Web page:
"What makes you different from everyone else?" was the question put before the junior communications class at Dondero High in Royal Oak, Mich., one morning in October. Students had to cite their distinguishing characteristics, ranging from hair color to family heritage. The only one to take the Fifth was Joe Scheid, a starting wide receiver on the varsity football team.
"What about you?" a class member loudly asked Joe.
"What about me?" he replied quietly.
"You have only one arm," the student said.
Joe looked up and said, "So?"
The oddness of being a wide receiver with only one full arm seems to escape Joe. Nor does he understand why others think him so courageous for even attempting to play football. "I don't see why it's a big deal," the 16-year-old athlete says, baffled that residents of suburban Detroit find his story compelling.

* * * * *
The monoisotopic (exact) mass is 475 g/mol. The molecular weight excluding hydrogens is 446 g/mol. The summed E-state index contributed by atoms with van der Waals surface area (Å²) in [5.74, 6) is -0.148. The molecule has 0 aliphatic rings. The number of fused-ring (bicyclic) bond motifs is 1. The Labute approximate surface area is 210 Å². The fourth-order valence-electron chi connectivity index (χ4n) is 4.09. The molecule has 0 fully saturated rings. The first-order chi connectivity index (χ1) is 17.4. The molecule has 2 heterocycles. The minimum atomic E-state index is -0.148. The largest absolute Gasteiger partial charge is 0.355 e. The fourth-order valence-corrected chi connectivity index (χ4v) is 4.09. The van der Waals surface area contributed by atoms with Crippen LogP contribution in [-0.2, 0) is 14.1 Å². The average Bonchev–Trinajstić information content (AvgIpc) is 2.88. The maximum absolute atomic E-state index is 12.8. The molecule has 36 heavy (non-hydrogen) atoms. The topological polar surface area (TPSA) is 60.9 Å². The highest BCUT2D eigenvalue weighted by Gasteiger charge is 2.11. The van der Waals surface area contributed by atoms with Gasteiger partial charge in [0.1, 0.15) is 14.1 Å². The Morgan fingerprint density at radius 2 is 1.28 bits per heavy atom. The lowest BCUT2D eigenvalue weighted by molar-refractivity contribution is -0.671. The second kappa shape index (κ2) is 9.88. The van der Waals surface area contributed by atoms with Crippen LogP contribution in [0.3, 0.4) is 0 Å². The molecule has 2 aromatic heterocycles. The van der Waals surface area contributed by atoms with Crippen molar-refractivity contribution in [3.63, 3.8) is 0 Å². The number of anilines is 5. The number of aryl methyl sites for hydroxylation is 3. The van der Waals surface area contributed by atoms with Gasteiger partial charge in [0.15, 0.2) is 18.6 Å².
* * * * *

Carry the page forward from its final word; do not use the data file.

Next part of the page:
"Parents with no connection to Dondero High bring their kids to our games just so they can watch Joe," says coach Mike McElroy, whose 1997 team finished 3-6.
Joe's mother understands his nonchalance about his athletic achievement. "Joe wasn't handicapped by the accident," says Mary Lou Scheid. "Just inconvenienced."
"The accident" occurred 10 years ago. Joe was snow-sledding on a small hill at a relative's farm. He lost control and slid into the rotating blades of a snowblower. Thirty-five hours of surgery repaired injuries to his neck, shoulder blade and right arm, but his left arm, severed just above the elbow, couldn't be saved. "I used to be kind of quiet, but after the accident I became a more aggressive person," says Joe. "I didn't want anything to get in my way."
Four months after leaving the intensive-care unit, Joe joined the local youth soccer league and put his new attitude on display. While Joe was throwing an inbounds pass in one game, a defender inquired about the arm. "My dad chopped it off with a chain saw," Joe said.